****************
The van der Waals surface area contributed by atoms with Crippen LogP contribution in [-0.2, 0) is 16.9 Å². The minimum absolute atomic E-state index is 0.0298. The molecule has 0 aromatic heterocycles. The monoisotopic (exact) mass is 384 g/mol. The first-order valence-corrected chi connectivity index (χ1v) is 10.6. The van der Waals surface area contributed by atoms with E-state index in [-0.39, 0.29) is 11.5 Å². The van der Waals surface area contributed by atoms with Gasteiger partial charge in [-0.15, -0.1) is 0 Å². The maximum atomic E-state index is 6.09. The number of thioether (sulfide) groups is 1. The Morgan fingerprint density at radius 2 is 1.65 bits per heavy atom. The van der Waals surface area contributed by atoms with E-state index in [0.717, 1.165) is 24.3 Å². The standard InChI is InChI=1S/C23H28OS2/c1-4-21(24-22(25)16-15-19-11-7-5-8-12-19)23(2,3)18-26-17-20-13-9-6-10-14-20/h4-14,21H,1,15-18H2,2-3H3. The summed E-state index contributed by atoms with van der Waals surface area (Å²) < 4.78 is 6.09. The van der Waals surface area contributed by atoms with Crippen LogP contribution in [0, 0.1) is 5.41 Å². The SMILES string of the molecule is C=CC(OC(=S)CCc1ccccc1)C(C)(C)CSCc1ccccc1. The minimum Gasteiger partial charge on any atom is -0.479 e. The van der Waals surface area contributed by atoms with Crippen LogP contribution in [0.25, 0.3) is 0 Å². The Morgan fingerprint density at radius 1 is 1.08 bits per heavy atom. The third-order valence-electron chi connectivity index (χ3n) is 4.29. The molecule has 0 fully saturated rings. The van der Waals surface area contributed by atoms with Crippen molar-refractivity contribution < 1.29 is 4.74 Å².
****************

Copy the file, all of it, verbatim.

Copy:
The van der Waals surface area contributed by atoms with Crippen LogP contribution in [-0.2, 0) is 16.9 Å². The minimum absolute atomic E-state index is 0.0298. The molecule has 0 aromatic heterocycles. The monoisotopic (exact) mass is 384 g/mol. The first-order valence-corrected chi connectivity index (χ1v) is 10.6. The van der Waals surface area contributed by atoms with E-state index in [-0.39, 0.29) is 11.5 Å². The van der Waals surface area contributed by atoms with Gasteiger partial charge in [-0.15, -0.1) is 0 Å². The maximum atomic E-state index is 6.09. The number of thioether (sulfide) groups is 1. The Morgan fingerprint density at radius 2 is 1.65 bits per heavy atom. The van der Waals surface area contributed by atoms with E-state index in [0.717, 1.165) is 24.3 Å². The standard InChI is InChI=1S/C23H28OS2/c1-4-21(24-22(25)16-15-19-11-7-5-8-12-19)23(2,3)18-26-17-20-13-9-6-10-14-20/h4-14,21H,1,15-18H2,2-3H3. The summed E-state index contributed by atoms with van der Waals surface area (Å²) < 4.78 is 6.09. The van der Waals surface area contributed by atoms with Crippen LogP contribution in [0, 0.1) is 5.41 Å². The SMILES string of the molecule is C=CC(OC(=S)CCc1ccccc1)C(C)(C)CSCc1ccccc1. The minimum Gasteiger partial charge on any atom is -0.479 e. The van der Waals surface area contributed by atoms with Crippen LogP contribution in [0.25, 0.3) is 0 Å². The Morgan fingerprint density at radius 1 is 1.08 bits per heavy atom. The third-order valence-electron chi connectivity index (χ3n) is 4.29. The molecule has 0 fully saturated rings. The van der Waals surface area contributed by atoms with Crippen molar-refractivity contribution < 1.29 is 4.74 Å².